Marvin Olasky Discusses Hinduism & Other Religions Next Door
- Janet Chismar Crosswalk.com Contributor
- 2005 8 Jul
I need to finish intro and edits.
Chismar: What are some key things that Christians need to understand about Buddhism that are currently misrepresented by the press?
Olasky: Well, the press normally portrays Buddhism as a happy, warm religion in which people are kind to each other; they’re not asking others to do things or believe things. They’re just part of a giving brotherhood. Now, in reality, the central principle in Buddhism is nonattachment and I’ll tell you a story. In the college class where I teach religion, I sometimes bring in Buddhist monks so the students can actually hear it directly from them, “Here’s what I believe.” There was one monk who started talking about the principle of nonattachment and he was mentioning that we should not be attached to our cars because we buy a new car and we’re all proud about it and then it’s dinged and if that ruins our day then we’re letting the material object have control over us. And he was saying how we shouldn’t be attached to our houses and he says probably not right now but you’ll be making house payments and so forth and that will be something that’s hard to do in lots of ways. So as long as he’s talking about cars and houses and so forth then some of the students were saying yeah that sounds pretty cool.
Then he moved on and I asked him a question, what about attachment to, for example, your pets? And he was saying no you shouldn’t be attached to your dog because your dog will die and you’re going to be sad and you shouldn’t be sad.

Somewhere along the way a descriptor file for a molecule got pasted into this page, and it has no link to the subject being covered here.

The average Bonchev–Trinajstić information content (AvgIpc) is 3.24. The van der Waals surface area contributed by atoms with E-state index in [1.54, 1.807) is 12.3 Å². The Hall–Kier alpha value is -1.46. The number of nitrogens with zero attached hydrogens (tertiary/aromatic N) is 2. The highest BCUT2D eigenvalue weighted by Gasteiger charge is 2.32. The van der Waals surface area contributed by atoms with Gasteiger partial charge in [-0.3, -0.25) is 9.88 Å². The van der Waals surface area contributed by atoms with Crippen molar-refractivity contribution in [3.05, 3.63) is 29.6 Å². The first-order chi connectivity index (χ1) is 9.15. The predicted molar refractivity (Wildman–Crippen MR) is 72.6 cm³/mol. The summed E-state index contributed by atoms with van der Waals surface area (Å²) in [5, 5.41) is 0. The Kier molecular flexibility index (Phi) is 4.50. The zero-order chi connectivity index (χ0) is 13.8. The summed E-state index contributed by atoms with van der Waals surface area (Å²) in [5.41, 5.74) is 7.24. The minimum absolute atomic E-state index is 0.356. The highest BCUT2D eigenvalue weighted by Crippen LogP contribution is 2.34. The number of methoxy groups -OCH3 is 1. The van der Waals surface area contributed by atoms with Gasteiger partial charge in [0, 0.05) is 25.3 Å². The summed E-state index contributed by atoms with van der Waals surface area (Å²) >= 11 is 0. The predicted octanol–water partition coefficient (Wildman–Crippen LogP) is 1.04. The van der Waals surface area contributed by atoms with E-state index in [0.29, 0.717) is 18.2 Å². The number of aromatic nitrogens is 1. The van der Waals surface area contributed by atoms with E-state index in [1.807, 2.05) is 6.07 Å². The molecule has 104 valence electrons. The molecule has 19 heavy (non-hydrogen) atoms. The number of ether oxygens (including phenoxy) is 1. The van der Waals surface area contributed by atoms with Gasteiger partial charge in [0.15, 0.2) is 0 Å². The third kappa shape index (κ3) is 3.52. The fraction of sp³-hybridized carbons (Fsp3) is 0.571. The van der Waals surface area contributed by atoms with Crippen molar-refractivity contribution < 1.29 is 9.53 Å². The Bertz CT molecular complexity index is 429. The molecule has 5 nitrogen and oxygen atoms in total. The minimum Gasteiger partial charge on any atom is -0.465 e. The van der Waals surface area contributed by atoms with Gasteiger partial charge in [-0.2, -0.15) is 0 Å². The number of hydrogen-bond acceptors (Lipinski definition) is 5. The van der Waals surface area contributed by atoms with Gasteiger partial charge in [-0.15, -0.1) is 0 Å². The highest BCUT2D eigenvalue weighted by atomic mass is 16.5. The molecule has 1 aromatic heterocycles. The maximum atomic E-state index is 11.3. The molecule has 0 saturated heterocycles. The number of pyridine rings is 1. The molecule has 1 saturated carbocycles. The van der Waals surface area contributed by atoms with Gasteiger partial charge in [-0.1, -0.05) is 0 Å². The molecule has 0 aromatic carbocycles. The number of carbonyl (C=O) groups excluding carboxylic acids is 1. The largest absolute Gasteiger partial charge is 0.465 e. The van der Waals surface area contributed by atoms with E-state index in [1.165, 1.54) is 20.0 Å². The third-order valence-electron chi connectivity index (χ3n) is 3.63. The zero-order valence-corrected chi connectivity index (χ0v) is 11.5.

And at that point some of the kids in the class who have pets and are very attached to their dogs started to wonder well gee is it bad to have a dog. And then if you go deeper into Buddhist books and read Buddhist web sites and so forth then you’ll see the principle of nonattachment carried to people. And the Buddhist monks show the principle of nonattachment by leaving his wife and young child, abandoning them in a sense because they were obstacles. In fact I believe he named his son, it essentially meaned “obstacle” because that was an obstacle to his spiritual advancement. So when you take the principle of nonattachment, when you understand it theologically then it’s something that doesn’t look so warm and cuddly. I think I quote this in the book, and this actually does involve college students if they think about this, if a guy is out with a good looking young lady and if he feels moved to physical passion and maybe let me just say this an aside, maybe this is a good device for just saying “no” and so forth for abstinence, but you know he’s saying what you should do at this point, visualize that point a) what the lady will look like after she’s been dead for a few days or b) what’s going on inside her at that time, like in her kidneys and stomach and stuff like that. Visualize those processes and that may, if you effectively visualize that that may reduce your amorous ardor. So maybe that’s useful advice but the theology behind it basically don’t be attached. Again in practice I spend some time in Japan and I stayed in the home and temple of a Buddhist priest who was married and had children and was very attached to his children. So there’s sometimes a divide between theology and practical applications. But if you’re talking about Buddhism than reporters should explain the principle of nonattachment.